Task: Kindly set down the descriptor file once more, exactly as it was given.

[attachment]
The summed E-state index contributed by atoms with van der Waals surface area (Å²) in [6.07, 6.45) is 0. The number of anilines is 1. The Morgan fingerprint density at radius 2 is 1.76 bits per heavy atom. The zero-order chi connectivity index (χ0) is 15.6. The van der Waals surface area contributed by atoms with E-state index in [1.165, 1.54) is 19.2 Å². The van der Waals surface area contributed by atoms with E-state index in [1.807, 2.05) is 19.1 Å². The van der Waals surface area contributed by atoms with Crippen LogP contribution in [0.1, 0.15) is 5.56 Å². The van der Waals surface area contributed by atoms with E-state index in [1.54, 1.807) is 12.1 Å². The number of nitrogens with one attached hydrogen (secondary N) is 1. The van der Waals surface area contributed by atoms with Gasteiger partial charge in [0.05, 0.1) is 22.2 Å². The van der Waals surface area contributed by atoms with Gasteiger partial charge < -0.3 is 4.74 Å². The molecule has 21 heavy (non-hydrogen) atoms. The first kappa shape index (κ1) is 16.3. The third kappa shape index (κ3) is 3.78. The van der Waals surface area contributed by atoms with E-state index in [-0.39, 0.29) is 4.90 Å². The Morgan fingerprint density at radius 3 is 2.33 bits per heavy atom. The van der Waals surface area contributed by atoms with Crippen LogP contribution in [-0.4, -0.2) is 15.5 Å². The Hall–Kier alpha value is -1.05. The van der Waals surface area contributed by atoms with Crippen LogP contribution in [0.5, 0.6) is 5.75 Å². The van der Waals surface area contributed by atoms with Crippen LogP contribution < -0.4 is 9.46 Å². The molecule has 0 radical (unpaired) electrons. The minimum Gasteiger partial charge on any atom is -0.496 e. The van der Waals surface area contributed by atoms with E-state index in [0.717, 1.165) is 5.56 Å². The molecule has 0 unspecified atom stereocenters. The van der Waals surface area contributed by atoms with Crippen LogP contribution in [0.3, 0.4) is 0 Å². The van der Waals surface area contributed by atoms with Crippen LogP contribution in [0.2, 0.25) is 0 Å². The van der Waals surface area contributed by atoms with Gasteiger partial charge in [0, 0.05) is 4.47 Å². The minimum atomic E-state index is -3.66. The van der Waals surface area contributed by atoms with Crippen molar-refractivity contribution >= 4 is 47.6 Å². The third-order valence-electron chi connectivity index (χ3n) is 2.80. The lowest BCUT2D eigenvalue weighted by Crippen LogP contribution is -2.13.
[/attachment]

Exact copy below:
The summed E-state index contributed by atoms with van der Waals surface area (Å²) in [6.07, 6.45) is 0. The number of anilines is 1. The Morgan fingerprint density at radius 2 is 1.76 bits per heavy atom. The zero-order chi connectivity index (χ0) is 15.6. The van der Waals surface area contributed by atoms with E-state index in [1.165, 1.54) is 19.2 Å². The van der Waals surface area contributed by atoms with E-state index in [1.807, 2.05) is 19.1 Å². The van der Waals surface area contributed by atoms with Crippen LogP contribution in [0.1, 0.15) is 5.56 Å². The van der Waals surface area contributed by atoms with E-state index in [1.54, 1.807) is 12.1 Å². The number of nitrogens with one attached hydrogen (secondary N) is 1. The van der Waals surface area contributed by atoms with Gasteiger partial charge in [0.05, 0.1) is 22.2 Å². The van der Waals surface area contributed by atoms with Gasteiger partial charge < -0.3 is 4.74 Å². The molecule has 21 heavy (non-hydrogen) atoms. The first kappa shape index (κ1) is 16.3. The third kappa shape index (κ3) is 3.78. The van der Waals surface area contributed by atoms with E-state index in [-0.39, 0.29) is 4.90 Å². The Morgan fingerprint density at radius 3 is 2.33 bits per heavy atom. The van der Waals surface area contributed by atoms with Crippen LogP contribution in [-0.4, -0.2) is 15.5 Å². The Hall–Kier alpha value is -1.05. The van der Waals surface area contributed by atoms with Crippen LogP contribution in [0.5, 0.6) is 5.75 Å². The van der Waals surface area contributed by atoms with Crippen LogP contribution < -0.4 is 9.46 Å². The molecule has 0 radical (unpaired) electrons. The minimum Gasteiger partial charge on any atom is -0.496 e. The van der Waals surface area contributed by atoms with E-state index in [0.717, 1.165) is 5.56 Å². The molecule has 0 unspecified atom stereocenters. The van der Waals surface area contributed by atoms with Crippen LogP contribution in [0.3, 0.4) is 0 Å². The van der Waals surface area contributed by atoms with Crippen LogP contribution in [0.2, 0.25) is 0 Å². The van der Waals surface area contributed by atoms with Gasteiger partial charge in [0, 0.05) is 4.47 Å². The minimum atomic E-state index is -3.66. The van der Waals surface area contributed by atoms with Crippen molar-refractivity contribution >= 4 is 47.6 Å². The third-order valence-electron chi connectivity index (χ3n) is 2.80. The lowest BCUT2D eigenvalue weighted by Crippen LogP contribution is -2.13.